In the Aftermath of the Japanese attack on Pearl Harbor in 1941, the United States government ordered the forced removal and incarceration of Japanese Americans living on the West Coast. The internment was carried out by the War Relocation Authority (WRA), an agency created by President Franklin D. Roosevelt. Over 120,000 people, including U.S. citizens, were sent to internment camps in remote areas of the country, in Arizona, Arkansas, California, Colorado, Idaho, Utah, and Wyoming. The first internment camp opened in March 1942 at Manzanar, California. The last camp closed in March 1946.
The internment was based on the fear that Japanese Americans might be disloyal and could pose a security threat to the United States. There was no evidence to support this threat. In fact, many Japanese Americans had served in the U.S. military and had shown their loyalty to their country.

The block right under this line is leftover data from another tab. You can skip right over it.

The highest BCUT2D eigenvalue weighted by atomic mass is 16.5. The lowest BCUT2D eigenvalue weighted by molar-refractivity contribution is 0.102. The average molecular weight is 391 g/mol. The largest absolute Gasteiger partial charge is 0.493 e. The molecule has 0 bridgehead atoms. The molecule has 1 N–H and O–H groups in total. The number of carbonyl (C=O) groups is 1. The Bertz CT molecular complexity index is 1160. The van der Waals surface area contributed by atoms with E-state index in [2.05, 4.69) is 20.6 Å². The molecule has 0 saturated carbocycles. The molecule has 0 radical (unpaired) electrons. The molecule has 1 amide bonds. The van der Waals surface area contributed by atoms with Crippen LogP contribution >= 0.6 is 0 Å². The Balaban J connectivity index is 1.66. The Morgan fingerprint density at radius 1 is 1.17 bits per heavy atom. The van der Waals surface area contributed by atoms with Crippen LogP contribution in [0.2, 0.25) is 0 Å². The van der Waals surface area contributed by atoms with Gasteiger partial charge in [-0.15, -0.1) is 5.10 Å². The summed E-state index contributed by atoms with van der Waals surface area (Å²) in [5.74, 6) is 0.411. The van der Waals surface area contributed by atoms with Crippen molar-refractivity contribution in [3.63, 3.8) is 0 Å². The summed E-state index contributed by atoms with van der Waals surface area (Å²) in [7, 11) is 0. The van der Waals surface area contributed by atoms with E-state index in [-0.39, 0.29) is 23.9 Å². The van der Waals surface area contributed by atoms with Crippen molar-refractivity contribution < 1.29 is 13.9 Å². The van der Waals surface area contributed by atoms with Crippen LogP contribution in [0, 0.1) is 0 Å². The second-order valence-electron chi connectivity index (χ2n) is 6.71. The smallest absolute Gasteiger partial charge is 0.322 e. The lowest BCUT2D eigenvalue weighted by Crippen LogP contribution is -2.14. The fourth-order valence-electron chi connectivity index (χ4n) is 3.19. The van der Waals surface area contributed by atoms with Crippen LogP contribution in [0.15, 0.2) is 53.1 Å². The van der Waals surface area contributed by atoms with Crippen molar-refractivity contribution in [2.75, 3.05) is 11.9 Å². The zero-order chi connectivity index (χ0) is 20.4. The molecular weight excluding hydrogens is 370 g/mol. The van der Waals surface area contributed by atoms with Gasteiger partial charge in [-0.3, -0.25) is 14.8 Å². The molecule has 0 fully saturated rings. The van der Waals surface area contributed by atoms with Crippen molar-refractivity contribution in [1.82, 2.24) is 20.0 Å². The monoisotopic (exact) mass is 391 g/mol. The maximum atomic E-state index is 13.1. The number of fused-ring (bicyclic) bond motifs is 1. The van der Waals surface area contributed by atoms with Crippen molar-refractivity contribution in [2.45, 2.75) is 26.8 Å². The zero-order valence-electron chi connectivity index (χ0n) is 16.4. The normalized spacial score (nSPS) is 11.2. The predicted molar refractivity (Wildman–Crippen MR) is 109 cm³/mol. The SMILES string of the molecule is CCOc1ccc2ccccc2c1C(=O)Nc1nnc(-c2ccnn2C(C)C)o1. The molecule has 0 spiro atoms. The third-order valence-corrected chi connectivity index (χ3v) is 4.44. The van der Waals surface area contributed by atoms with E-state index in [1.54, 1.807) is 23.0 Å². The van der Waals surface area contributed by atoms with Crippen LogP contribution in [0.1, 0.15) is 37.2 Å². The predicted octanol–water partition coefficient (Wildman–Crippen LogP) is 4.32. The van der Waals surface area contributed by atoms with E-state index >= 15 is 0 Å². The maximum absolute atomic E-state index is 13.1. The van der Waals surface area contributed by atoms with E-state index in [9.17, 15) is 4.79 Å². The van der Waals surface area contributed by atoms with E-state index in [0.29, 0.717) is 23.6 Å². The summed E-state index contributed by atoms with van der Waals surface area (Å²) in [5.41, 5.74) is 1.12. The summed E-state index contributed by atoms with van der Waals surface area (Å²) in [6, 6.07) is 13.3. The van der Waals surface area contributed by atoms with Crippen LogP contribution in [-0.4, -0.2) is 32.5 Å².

The conditions in the internment camps were harsh. They were overcrowded and unsanitary. People were forced to live in barracks with little privacy and had to share limited resources. They were also denied basic rights, such as the right to vote and the right to own property.
The internment had a devastating impact on Japanese Americans. They lost their homes, their businesses, and their livelihoods. Many families were separated, and some children were born in the camps. The experience of internment left a lasting legacy of pain and suffering.
In 1988, the U.S. government issued a formal apology for the internment and paid reparations to the survivors. However, the internment remains a dark chapter in American history. It is a reminder of the dangers of prejudice and discrimination, and it is a call to action to ensure that such a tragedy never happens again.
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